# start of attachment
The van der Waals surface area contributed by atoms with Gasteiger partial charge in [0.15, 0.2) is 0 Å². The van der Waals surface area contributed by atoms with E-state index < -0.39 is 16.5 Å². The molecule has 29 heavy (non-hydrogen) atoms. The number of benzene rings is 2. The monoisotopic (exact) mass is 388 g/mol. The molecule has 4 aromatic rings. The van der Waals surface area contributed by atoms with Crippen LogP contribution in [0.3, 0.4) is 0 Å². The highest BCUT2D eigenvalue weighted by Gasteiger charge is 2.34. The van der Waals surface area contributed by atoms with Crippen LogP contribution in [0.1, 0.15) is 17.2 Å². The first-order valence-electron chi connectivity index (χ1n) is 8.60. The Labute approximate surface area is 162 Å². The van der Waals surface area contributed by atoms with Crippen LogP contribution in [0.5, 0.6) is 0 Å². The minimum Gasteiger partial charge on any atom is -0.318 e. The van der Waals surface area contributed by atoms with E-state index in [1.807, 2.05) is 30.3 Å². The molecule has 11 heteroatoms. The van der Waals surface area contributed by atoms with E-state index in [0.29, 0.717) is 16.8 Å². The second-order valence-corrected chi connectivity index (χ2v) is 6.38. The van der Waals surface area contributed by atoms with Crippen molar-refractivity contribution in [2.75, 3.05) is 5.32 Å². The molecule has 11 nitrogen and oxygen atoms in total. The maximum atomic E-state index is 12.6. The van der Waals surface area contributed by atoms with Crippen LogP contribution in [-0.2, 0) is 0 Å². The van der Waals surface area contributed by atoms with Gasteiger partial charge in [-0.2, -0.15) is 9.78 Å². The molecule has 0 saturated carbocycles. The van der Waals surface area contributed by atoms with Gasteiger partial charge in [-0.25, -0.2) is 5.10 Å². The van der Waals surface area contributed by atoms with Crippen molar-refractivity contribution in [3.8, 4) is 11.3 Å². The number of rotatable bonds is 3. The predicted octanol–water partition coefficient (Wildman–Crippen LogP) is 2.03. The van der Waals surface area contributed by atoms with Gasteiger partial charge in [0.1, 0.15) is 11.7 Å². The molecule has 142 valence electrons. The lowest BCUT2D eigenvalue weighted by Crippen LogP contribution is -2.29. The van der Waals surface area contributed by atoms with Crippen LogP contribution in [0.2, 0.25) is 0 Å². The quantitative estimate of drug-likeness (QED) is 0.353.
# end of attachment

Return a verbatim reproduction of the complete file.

The van der Waals surface area contributed by atoms with Gasteiger partial charge in [0.15, 0.2) is 0 Å². The van der Waals surface area contributed by atoms with E-state index < -0.39 is 16.5 Å². The molecule has 29 heavy (non-hydrogen) atoms. The number of benzene rings is 2. The monoisotopic (exact) mass is 388 g/mol. The molecule has 4 aromatic rings. The van der Waals surface area contributed by atoms with Crippen LogP contribution in [0.3, 0.4) is 0 Å². The highest BCUT2D eigenvalue weighted by Gasteiger charge is 2.34. The van der Waals surface area contributed by atoms with Crippen LogP contribution in [0.1, 0.15) is 17.2 Å². The first-order valence-electron chi connectivity index (χ1n) is 8.60. The Labute approximate surface area is 162 Å². The van der Waals surface area contributed by atoms with Crippen LogP contribution in [0.5, 0.6) is 0 Å². The minimum Gasteiger partial charge on any atom is -0.318 e. The van der Waals surface area contributed by atoms with E-state index in [1.807, 2.05) is 30.3 Å². The molecule has 11 heteroatoms. The van der Waals surface area contributed by atoms with E-state index in [0.29, 0.717) is 16.8 Å². The second-order valence-corrected chi connectivity index (χ2v) is 6.38. The van der Waals surface area contributed by atoms with Crippen molar-refractivity contribution in [2.75, 3.05) is 5.32 Å². The molecule has 11 nitrogen and oxygen atoms in total. The maximum atomic E-state index is 12.6. The van der Waals surface area contributed by atoms with Crippen LogP contribution in [-0.2, 0) is 0 Å². The van der Waals surface area contributed by atoms with Gasteiger partial charge in [-0.2, -0.15) is 9.78 Å². The molecule has 0 saturated carbocycles. The van der Waals surface area contributed by atoms with Gasteiger partial charge in [-0.25, -0.2) is 5.10 Å². The van der Waals surface area contributed by atoms with Crippen molar-refractivity contribution in [3.8, 4) is 11.3 Å². The number of rotatable bonds is 3. The predicted octanol–water partition coefficient (Wildman–Crippen LogP) is 2.03. The van der Waals surface area contributed by atoms with Gasteiger partial charge in [0.1, 0.15) is 11.7 Å². The molecule has 142 valence electrons. The lowest BCUT2D eigenvalue weighted by Crippen LogP contribution is -2.29. The van der Waals surface area contributed by atoms with Crippen LogP contribution in [0.2, 0.25) is 0 Å². The quantitative estimate of drug-likeness (QED) is 0.353.